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Health care quality means that patients receive appropriate care for medical problems in order to achieve the best possible outcomes. Quality of care is a cooperative effort that involves patients, doctors, nurses, and other health care professionals, as well as institutions (such as hospitals, nursing homes, mental health centers, and home health care agencies). Part of providing quality health care involves following standards, guidelines, and evidence-based practices. Evidence-based medicine involves using results from research studies such as clinical trials (scientific tests of treatments) and findings from other investigations to guide medical decisions. When results from such research indicate that a particular way of treating a disease is best, guidelines are developed to help clinicians and patients make good decisions about medical care. The October 22/29, 2008, issue of JAMA is a theme issue on the health of the nation and includes articles about the US health care system.
Collecting data on evidence-based practices and their outcomes is an important part of quality care. Some examples of quality measures are use of beta-blockers (a type of medication that helps control the heart rate) after a myocardial infarction (heart attack), regular measurements of hemoglobin A1c (a blood test measuring glucose control) in diabetes care, and proper use of antibiotics to prevent wound infections after surgery.
Improving communication in health care means that patients need to participate actively: ask questions, speak up if you do not understand what is explained to you, and bring a list of your medications each time you visit a doctor. Bring a family member or trusted friend to help you at health care visits, especially if you have a hard time hearing, understanding, or reading or if concerns about the visit limit your ability to communicate.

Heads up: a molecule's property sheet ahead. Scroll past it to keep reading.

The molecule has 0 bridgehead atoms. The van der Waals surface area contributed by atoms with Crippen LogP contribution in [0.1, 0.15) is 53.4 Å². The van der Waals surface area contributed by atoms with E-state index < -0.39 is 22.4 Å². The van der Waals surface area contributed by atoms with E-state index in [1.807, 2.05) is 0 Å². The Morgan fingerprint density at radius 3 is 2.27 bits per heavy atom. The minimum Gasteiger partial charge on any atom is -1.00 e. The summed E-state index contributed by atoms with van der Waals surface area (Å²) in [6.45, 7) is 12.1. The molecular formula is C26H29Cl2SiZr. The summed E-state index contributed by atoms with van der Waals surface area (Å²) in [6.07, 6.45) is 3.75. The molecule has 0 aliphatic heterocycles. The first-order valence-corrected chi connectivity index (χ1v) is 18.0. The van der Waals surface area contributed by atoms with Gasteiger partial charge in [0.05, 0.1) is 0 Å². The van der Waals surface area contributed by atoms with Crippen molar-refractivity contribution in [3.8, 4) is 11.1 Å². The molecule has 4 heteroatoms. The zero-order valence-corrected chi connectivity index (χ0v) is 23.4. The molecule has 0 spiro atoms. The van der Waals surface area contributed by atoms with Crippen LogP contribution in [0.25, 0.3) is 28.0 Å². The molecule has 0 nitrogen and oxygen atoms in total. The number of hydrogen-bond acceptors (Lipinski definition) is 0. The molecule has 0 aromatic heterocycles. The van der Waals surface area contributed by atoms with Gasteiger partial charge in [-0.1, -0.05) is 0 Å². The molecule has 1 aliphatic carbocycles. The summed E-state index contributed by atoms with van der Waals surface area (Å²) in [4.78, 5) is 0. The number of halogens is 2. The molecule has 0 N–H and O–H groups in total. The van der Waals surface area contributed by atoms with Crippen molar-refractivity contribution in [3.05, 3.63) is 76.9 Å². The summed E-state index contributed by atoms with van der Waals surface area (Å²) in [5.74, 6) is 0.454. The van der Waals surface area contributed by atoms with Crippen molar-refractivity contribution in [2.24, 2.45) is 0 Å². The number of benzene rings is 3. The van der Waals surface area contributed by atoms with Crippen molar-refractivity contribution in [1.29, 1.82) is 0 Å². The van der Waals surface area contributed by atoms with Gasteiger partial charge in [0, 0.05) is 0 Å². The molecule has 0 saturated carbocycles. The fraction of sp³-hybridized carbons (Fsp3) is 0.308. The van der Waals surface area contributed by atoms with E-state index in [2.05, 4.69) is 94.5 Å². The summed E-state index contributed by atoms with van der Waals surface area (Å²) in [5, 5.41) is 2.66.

Board certification indicates that a doctor has achieved a level of knowledge that meets a high standard for that specialty.
Good communication with doctors, nurses, and office staff about your care is essential for quality care.
Institutions (hospitals, surgery centers, and mental health facilities) should have accreditation from an appropriate national organization showing that they have met standards for care.
You should understand who is taking care of you: doctors, physician assistants, nurse practitioners, other nurses and nursing assistants, and other health care professionals all work together to take care of patients, although they have different education, training, and scope of practice (what they are qualified and licensed to do).
Agency for Healthcare Research and Qualityhttp://www.ahrq.gov
The Joint Commissionhttp://www.jointcommission.org
Institute of Medicinehttp://www.iom.edu
To find this and previous JAMA Patient Pages, go to the Patient Page link on JAMA's Web site at http://www.jama.com. Many are available in English, Spanish, and French. A Patient Page on evidence-based medicine was published in the September 6, 2006, issue; one on randomized controlled trials was published in the June 21, 2006, issue; one on medical journals was published in the April 19, 2006, issue; and one on supporting medical research was published in the September 21, 2005, issue.
Sources: Institute of Medicine, Agency for Healthcare Research and Quality, The Joint Commission
The JAMA Patient Page is a public service of JAMA. The information and recommendations appearing on this page are appropriate in most instances, but they are not a substitute for medical diagnosis. For specific information concerning your personal medical condition, JAMA suggests that you consult your physician. This page may be photocopied noncommercially by physicians and other health care professionals to share with patients. To purchase bulk reprints, call 312/464-0776.
TOPIC: QUALITY OF CARE
Torpy JM, Burke AE, Glass RM. Quality of Care. JAMA. 2008;300(16):1962. doi:10.1001/jama.300.16.1962
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